Asymmetric information: the multiplier
effect of financial instability
Erasmus University Rotterdam
Financial markets and financial intermediation are
essential to well-functioning economy. They perform the
role of channeling funds to parties that have value creating
investment opportunities. However, asymmetric
information can seriously impair the process when parties
to the financial contract are not fully aware of the risks
involved and, as a result, can limit their exposure to
financial agreements to prevent themselves from possible
losses. Increasing asymmetric information as we explain in
the article has a tendency to bring a ripple effect in the
financial system. This negative money multiplier then sets
the stage until it severely hampers money supply,
productive investment opportunities and finally aggregate
economic activity. The article introduces the reader with
the framework of asymmetric information developed by
several authors in the last few decades and builds on the
recent financial developments that pose new challenges.
The theory of asymmetric information is one of the most powerful framework theories that can explain
data patterns in the different factors during the periods of economic crises.
The academics have analyzed the asymmetric information and its consequences that arise due to
dissimilarities of information that is available to parties that enter financial agreements. Often the main
problem is that borrowers are more alert of pitfalls of financial contract since they are better aware of
the risks involved in a project for which financing is requested. These informational differences are the
very underlying cause of adverse selection or what is already known as the lemons problem which was
introduced by Akerlof in 1970. A lemons problem occurs in debt markets because lenders have trouble
determining whether borrower’s investment opportunities are attractive enough compared to the level
of risk involved (i.e. he is a “good risk” or “bad risk”). When that happens, lenders provide loans at an
average interest rate that balances off expected return for a loan portfolio that constitutes both high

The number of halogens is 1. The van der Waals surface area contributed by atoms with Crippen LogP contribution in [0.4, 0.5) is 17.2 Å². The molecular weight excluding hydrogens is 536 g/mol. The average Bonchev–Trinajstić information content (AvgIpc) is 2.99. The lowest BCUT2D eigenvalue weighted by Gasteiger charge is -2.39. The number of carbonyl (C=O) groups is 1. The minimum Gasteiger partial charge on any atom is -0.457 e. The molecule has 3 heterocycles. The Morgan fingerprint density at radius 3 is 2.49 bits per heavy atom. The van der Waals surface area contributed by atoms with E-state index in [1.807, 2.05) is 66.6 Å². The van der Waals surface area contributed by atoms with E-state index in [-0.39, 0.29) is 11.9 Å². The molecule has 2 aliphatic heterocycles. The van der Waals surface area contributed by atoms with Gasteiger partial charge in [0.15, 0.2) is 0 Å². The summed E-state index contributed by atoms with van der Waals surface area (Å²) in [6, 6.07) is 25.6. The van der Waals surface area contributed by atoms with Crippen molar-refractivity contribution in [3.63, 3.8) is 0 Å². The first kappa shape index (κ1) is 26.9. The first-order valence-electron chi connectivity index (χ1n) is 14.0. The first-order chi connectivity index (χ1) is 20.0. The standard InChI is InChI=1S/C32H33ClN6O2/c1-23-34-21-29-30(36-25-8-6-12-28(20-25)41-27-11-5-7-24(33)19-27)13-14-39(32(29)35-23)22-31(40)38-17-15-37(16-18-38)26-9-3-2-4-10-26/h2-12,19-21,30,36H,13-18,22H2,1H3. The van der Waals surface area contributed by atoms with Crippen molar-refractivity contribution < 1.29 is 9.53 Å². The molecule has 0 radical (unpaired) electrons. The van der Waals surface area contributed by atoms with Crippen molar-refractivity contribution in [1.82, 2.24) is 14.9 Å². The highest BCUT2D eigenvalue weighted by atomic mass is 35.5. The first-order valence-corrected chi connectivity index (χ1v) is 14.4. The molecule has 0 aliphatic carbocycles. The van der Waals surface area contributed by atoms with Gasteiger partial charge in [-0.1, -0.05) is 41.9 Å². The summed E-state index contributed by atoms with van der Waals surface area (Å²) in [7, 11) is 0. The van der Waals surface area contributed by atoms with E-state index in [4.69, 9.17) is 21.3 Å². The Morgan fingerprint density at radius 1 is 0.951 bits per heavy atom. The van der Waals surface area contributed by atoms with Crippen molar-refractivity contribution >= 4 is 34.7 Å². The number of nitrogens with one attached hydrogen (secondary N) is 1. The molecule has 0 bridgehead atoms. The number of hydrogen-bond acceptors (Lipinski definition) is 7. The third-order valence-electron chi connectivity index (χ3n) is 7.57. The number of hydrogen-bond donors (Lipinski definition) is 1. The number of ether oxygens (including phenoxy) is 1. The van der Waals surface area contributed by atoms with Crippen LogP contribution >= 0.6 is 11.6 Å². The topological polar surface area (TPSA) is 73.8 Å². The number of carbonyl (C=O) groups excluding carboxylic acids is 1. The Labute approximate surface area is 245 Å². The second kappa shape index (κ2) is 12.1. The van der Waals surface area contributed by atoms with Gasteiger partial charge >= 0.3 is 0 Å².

quality and low quality credits. Presumably, one can see this as a fact that risks and the associated
required return for high quality borrowers is overstated, whereas that of low quality borrowers is
understated. Lenders tend to average out these differences; as a result, high quality borrowers end up
paying more, whereas low quality borrowers less than they should. If that happens, high quality
borrowers will not seek financing and forego profitable investment opportunities.
Furthermore, as demonstrated by Stiglitz and Weiss (1981), borrowers with the riskiest investment
projects will now be the ones most likely to take out the loans at high interest rates, since they will reap
the benefits and leave the loses for lenders should they occur. These risky undertakings on behalf of
borrowers will result in lenders cutting down on the number of loans that they make, this way causing
the supply of loans decrease with higher interest rates more than it would at equilibrium. Mankiw
(1986) has shown that a marginal increase in the risk-free rate can significantly decrease or even cause a
collapse in lending through the ripple effect described above.
The mechanism suggests that a major sign of financial crisis would be a significant increase in interest
rate of loans available for those borrowers whose risk characteristics are hard to identify. Higher and
lower grade bond yields essentially reflect the perception about the risk related to the undertakings of
higher and lower quality borrowers. This perception might arise either because the lenders are well
aware of the risks related to both high and low quality borrowers, or more likely, because information
about the low quality borrowers is not available. As a result, the large spread between high and low
grade bonds should signal when the adverse selection problem in the debt markets is far stretching.
To reduce the adverse selection problem in debt markets lenders secure their loans with collaterals or
with the borrowers’ net worth. However, value of collateral or net worth can decrease because of lower
future income streams (ex. market crash, see Greenwald and Stiglitz, 1988, Bernanke and Gertler, 1989)
or increased interest rates at which one discounts these income streams. As a result, should a borrower
default in any of these cases, the lender will bear higher losses not covered by the value of collateral.